Ministry denies RAF Marham’s new jets beset by faults, delays and extra costs

The F-35 Lightning making its first flypast over its future home at RAF Marham. Picture: Ian Burt

The F-35 Lightning making its first flypast over its future home at RAF Marham. Picture: Ian Burt - Credit: Ian Burt

The arrival of the F35 Lightning has secured the future of RAF Marham and brought a £250m investment and 1,200 construction jobs to the Norfolk base.

Infrastructure works at RAF Marham in preparation for the Lightning aircraft that will arrive next y

Infrastructure works at RAF Marham in preparation for the Lightning aircraft that will arrive next year. Pictured is the new Training Centre. Picture: Ian Burt - Credit: Ian Burt

But reports published by watchdog the US Government Accountability Office (GOA) have highlighted a string of technical problems with the £100m stealth jets.

MORE - Project Anvil brings £250m investment and world's most advanced jet to Marham

The Ministry of Defence insists the aircraft is the world's most advanced fighter jet and will create a 'formidable fighting force'.

The GOA says there are faults with the helmets pilots wear, which give them 360 degree vision; the aircraft's ejector seats and part of its wings.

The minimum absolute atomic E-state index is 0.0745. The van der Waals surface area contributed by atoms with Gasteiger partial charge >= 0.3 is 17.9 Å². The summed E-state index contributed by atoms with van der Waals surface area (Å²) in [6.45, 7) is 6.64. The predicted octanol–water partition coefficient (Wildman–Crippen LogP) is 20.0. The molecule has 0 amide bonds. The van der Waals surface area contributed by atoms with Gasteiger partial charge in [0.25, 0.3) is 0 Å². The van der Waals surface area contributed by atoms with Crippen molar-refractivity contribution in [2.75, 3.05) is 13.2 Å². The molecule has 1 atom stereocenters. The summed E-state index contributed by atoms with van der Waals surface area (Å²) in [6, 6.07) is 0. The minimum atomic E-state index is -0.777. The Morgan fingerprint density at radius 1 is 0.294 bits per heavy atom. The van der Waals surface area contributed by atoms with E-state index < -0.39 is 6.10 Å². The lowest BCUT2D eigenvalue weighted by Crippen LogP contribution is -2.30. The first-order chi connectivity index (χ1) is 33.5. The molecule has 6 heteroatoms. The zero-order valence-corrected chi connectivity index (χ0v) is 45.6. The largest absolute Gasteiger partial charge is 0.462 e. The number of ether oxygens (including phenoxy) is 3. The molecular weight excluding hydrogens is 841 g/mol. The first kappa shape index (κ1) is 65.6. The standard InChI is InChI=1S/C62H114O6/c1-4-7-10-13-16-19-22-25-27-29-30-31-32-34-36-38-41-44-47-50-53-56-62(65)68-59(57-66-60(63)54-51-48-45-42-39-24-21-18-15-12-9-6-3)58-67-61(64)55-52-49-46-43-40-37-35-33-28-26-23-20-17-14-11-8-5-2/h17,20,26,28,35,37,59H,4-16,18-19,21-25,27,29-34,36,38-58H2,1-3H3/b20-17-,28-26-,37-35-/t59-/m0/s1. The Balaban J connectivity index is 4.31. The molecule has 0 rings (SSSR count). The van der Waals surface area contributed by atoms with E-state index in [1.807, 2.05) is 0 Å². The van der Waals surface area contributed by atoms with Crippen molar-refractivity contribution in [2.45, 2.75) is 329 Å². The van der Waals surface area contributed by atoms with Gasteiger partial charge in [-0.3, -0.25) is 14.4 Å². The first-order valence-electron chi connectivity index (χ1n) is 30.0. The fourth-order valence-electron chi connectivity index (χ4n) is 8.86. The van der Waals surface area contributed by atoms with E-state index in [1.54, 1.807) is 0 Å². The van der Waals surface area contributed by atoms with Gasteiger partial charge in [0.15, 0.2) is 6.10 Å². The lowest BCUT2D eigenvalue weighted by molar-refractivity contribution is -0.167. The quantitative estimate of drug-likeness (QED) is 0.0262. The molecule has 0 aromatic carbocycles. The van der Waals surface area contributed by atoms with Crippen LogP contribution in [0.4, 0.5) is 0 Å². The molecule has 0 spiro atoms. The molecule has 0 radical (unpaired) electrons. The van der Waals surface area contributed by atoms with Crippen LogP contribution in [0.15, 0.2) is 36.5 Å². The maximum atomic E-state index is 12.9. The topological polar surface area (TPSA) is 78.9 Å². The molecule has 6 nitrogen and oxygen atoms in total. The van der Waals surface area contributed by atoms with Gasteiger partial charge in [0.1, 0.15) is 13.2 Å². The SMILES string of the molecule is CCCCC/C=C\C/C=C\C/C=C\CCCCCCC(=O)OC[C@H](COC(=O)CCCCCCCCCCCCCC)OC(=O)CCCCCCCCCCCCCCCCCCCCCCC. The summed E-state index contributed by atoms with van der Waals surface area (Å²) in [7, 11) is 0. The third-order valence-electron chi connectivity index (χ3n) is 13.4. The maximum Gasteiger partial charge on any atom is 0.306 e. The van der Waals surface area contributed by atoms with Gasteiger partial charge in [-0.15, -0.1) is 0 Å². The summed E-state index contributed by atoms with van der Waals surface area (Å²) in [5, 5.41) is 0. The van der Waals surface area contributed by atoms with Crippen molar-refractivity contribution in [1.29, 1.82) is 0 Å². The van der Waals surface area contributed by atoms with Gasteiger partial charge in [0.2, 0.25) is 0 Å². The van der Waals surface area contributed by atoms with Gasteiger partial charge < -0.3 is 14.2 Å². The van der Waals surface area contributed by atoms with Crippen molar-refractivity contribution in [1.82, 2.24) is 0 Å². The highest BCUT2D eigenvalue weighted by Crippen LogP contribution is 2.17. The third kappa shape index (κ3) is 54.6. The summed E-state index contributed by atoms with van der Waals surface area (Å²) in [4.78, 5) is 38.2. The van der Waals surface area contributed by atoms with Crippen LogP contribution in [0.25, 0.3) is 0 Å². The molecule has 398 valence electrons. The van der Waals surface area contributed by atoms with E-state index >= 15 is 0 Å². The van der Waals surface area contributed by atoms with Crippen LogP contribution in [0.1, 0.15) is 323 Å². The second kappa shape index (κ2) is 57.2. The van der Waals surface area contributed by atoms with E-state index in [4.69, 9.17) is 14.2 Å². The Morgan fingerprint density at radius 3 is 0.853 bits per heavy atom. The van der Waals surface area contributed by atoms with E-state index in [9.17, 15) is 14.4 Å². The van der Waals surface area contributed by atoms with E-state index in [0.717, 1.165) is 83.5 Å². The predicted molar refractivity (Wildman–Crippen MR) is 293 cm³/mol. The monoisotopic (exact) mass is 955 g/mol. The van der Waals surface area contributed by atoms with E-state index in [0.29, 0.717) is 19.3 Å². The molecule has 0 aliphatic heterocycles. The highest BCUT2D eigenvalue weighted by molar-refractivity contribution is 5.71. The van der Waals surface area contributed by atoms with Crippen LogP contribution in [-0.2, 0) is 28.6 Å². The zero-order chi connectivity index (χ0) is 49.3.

It also claims that delays in testing computer software and mission systems will push up the costs of the aircraft to the American Department of Defence by $1.7bn.

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A report in The Times newspaper said UK taxpayers now faced a bill of more than £150m for each of the 138 aircraft the government has committed to buying.

It also claims the aircraft is vulnerable to cyber attack and unable to communicate with ships or other aircraft without giving its position away to the enemy.

The GOA estimates the aircraft possess 54pc of their 'full warfighting capacity'. It also states there have been problems with systems unexpectedly shutting down and re-starting.

In a statement the MoD said: 'The F-35B Lightning II aircraft is the world's most advanced fighter jet. Whether operating from land or with the Queen Elizabeth Class aircraft carriers as a central component of the UK's Carrier strike capability, they will ensure a formidable fighting force.

'We are committed to the F-35 programme, which is on time, within costs and offers the best capability for our Armed Forces.

'All issues raised have been reported in the past and are under active management by the Joint Strike Fighter Joint Programme Office and the UK Ministry of Defence.

'The F-35 Programme is still within the development test phase. As issues are found, solutions are developed.'

The first F35 Lightning squadron is expected to become operational at Marham next summer when the Tornado aircraft which have based there for 35 years will be retired.

Runways are being resurfaced in readiness for its arrival, while a new command centre, maintenance hangar and training complex are also included in a £250m upgrade.

When operational, the aircraft will be based at Marham and on board the Royal Navy's new aircraft carriers the Queen Elizabeth and Prince Charles.

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